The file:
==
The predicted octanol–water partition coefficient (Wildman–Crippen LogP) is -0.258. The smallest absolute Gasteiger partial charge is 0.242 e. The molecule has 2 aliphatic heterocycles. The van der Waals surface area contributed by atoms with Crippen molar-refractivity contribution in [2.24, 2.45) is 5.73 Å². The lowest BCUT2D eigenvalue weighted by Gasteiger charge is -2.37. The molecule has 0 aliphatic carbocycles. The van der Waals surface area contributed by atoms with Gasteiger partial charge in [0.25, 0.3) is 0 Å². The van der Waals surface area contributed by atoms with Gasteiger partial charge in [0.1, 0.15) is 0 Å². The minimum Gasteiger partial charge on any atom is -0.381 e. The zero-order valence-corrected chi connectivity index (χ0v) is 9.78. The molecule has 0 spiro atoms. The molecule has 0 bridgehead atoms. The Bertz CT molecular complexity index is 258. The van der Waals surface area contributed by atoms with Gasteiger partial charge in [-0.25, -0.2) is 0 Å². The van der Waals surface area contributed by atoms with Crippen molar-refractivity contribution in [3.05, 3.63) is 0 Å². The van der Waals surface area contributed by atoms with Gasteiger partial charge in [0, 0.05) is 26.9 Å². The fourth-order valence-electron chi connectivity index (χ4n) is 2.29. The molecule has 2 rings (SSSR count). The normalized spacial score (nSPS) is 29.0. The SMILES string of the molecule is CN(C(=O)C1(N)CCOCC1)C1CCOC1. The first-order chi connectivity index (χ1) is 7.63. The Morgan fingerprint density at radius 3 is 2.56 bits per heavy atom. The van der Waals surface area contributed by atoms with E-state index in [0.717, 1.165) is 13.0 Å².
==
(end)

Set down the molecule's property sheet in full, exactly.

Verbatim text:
The predicted octanol–water partition coefficient (Wildman–Crippen LogP) is -0.258. The smallest absolute Gasteiger partial charge is 0.242 e. The molecule has 2 aliphatic heterocycles. The van der Waals surface area contributed by atoms with Crippen molar-refractivity contribution in [2.24, 2.45) is 5.73 Å². The lowest BCUT2D eigenvalue weighted by Gasteiger charge is -2.37. The molecule has 0 aliphatic carbocycles. The van der Waals surface area contributed by atoms with Gasteiger partial charge in [0.25, 0.3) is 0 Å². The van der Waals surface area contributed by atoms with Gasteiger partial charge in [0.1, 0.15) is 0 Å². The minimum Gasteiger partial charge on any atom is -0.381 e. The zero-order valence-corrected chi connectivity index (χ0v) is 9.78. The molecule has 0 spiro atoms. The molecule has 0 bridgehead atoms. The Bertz CT molecular complexity index is 258. The van der Waals surface area contributed by atoms with Gasteiger partial charge in [-0.25, -0.2) is 0 Å². The van der Waals surface area contributed by atoms with Crippen molar-refractivity contribution in [3.05, 3.63) is 0 Å². The van der Waals surface area contributed by atoms with Gasteiger partial charge in [0, 0.05) is 26.9 Å². The fourth-order valence-electron chi connectivity index (χ4n) is 2.29. The molecule has 2 rings (SSSR count). The normalized spacial score (nSPS) is 29.0. The SMILES string of the molecule is CN(C(=O)C1(N)CCOCC1)C1CCOC1. The first-order chi connectivity index (χ1) is 7.63. The Morgan fingerprint density at radius 3 is 2.56 bits per heavy atom. The van der Waals surface area contributed by atoms with E-state index in [0.717, 1.165) is 13.0 Å².